Desert Camp Conservation Reserve facts for kids
Quick facts for kidsDesert Camp Conservation Reserve
Marcollat, South Australia
IUCN Category VI (Managed Resource Protected Area)
|Nearest town or city||Keith.|
|Established||11 November 1993|
|Area||8.82 km2 (3.4 sq mi)|
|Visitation||‘rarely used’ (in 1997)|
|Managing authorities||Department of Environment, Water and Natural Resources|
|See also||Protected areas of South Australia|
Desert Camp Conservation Reserve is a protected area in the Australian state of South Australia located in the state's Limestone Coast in the gazetted locality of Marcollat about 44 kilometres (27 mi) south of the town centre in Keith. It is classified as an IUCN Category VI protected area.
The reserve occupies crown land in section 55 of the cadastral unit of the Hundred of Marcollat on the eastern side of the Riddoch Highway which runs from Keith in the north to Naracoorte in the south. It is also bounded to the north by Rowney Road which runs from Bordertown in the north-east to Kingston SE in the south-west and which stops at the Riddoch Highway and resumes about a 1 kilometre (0.62 mi) to the south.
The crown land was dedicated as a conservation reserve on 11 November 1993 and placed ‘’under the care, control and management of the Minister of Environment and Natural Resources.” Its name is derived from the Desert Camp Conservation Park which is located to the immediate west on the western side of Rowney Road.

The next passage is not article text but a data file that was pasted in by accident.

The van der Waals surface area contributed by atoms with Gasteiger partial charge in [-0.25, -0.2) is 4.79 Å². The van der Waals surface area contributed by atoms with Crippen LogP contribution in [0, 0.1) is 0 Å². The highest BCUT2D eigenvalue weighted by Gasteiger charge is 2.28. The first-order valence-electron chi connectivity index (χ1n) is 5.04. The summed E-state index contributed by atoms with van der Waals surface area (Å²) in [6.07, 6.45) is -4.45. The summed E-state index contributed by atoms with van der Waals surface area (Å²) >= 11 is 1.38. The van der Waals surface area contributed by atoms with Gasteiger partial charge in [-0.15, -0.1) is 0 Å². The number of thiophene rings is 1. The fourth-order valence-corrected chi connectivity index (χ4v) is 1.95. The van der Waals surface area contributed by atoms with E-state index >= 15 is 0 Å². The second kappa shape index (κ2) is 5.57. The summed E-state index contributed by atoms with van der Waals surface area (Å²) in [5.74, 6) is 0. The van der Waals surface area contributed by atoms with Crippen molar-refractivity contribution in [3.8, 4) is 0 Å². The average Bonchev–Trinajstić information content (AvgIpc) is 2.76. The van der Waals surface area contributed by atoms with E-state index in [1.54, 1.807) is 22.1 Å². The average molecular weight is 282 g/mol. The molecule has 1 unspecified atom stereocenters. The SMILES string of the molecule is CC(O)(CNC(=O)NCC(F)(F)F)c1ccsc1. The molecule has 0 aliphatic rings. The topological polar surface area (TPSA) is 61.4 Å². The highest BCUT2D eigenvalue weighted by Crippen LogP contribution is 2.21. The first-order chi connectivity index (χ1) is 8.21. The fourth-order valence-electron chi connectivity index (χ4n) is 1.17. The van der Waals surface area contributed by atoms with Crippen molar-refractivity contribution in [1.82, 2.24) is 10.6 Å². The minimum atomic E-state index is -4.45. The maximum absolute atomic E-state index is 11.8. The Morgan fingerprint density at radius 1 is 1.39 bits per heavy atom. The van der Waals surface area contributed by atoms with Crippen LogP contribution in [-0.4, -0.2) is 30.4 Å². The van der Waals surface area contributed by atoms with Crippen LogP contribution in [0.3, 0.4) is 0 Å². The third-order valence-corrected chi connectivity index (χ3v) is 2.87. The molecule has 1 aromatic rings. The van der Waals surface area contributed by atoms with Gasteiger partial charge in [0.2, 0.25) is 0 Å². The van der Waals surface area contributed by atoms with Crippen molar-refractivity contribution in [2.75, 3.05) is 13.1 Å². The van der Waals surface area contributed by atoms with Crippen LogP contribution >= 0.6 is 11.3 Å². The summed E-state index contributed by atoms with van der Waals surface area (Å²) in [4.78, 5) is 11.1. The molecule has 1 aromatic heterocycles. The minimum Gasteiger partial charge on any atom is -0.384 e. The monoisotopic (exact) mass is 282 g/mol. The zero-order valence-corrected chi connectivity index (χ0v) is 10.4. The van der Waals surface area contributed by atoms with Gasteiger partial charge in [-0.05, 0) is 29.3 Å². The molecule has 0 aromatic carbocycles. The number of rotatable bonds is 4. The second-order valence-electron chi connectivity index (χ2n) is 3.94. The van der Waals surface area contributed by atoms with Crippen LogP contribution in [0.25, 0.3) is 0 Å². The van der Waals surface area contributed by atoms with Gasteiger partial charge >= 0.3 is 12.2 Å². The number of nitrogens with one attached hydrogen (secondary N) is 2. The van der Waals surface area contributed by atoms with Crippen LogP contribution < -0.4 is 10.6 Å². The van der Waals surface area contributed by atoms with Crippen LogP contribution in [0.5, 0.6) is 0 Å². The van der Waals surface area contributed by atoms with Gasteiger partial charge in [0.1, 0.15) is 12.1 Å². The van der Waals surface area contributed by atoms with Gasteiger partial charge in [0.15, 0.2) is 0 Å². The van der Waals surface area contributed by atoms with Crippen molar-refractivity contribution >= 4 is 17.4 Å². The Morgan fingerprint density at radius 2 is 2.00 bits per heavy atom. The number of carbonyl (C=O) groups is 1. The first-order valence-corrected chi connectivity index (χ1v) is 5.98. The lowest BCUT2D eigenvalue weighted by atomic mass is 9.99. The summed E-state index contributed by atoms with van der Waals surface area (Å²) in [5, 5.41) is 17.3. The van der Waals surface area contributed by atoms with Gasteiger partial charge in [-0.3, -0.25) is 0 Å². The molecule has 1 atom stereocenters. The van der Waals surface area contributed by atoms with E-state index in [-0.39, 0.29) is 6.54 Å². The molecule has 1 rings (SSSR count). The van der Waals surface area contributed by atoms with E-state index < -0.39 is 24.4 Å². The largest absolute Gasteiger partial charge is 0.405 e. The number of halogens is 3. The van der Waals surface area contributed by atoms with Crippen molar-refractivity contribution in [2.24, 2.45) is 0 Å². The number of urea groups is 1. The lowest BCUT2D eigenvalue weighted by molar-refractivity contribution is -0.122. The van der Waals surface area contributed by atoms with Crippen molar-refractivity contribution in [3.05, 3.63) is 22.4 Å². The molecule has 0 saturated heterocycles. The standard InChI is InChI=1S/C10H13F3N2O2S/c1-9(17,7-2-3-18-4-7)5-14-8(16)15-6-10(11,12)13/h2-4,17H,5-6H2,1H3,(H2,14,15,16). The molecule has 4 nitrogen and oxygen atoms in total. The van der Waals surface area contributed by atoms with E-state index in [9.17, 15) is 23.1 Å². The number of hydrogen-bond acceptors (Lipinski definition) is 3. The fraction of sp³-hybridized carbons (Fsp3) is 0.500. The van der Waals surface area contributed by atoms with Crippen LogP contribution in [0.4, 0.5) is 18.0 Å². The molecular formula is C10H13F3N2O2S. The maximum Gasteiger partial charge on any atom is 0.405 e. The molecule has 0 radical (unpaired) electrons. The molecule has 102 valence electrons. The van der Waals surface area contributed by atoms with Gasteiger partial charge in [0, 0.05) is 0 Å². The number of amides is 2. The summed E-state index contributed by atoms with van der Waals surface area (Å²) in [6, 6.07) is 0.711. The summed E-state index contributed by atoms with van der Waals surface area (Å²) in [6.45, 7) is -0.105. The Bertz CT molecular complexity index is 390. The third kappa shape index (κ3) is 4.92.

The area was reported in 1997 as being “the largest block of remnant vegetation in the Hundred of Marcollat” and which “accounts for over half of the remaining native vegetation in blocks greater than 25 hectares in that Hundred.” It was also reported that the following eight distinct vegetation associations have been identified within the conservation reserve with at least 248 recorded species of native plants including 17 listed as “rare or threatened in the south east”, 10 listed as “either threatened or rare in South Australia” and the Metallic sun-orchid (Thelymitra epipactoides) which was “considered endangered nationally:”
- Brown stringybark (Eucalyptus baxteri) Low Woodland.
- Pink gum (Eucalyptus fasciculosa) Woodland over a Mixed Heath.
- Pink gum (Eucalyptus fasciculosa) Low Woodland over a Desert banksia (Banksia ornata)/Heath yacca (Xanthorrhoea caespitose)/Heath tea-tree (Leptospermum myrsinoides) Open Heath.
- South Australian blue gum (Eucalyptus leucoxylon) Woodland.
- Dwarf hakea (Hakea rugosa)/Dwarf sheok (Allocasuarina pusilla)/Honey myrtle (Melaleuca brevifolia) Heath.
- Coastal white mallee (Eucalyptus diversifolia) Open Scrub.
- Broombush (Melaleuca uncinata)/Silver broombush (Baeckea behrii) Open Heath.
- Mixed Herbland.
Fauna observed in the conservation reserve as of 1997 include “sixteen bird species of high conservation significance” including the black-chinned honeyeater which was reported as being “rare” and the following two species which were reported as being “vulnerable in South Australia” - the eastern yellow robin and the malleefowl. The conservation reserve was reported in 1997 as being “rarely used by park visitors” and that “most common visitors are field naturalists and bird watchers...”
Desert Camp Conservation Reserve Facts for Kids. Kiddle Encyclopedia.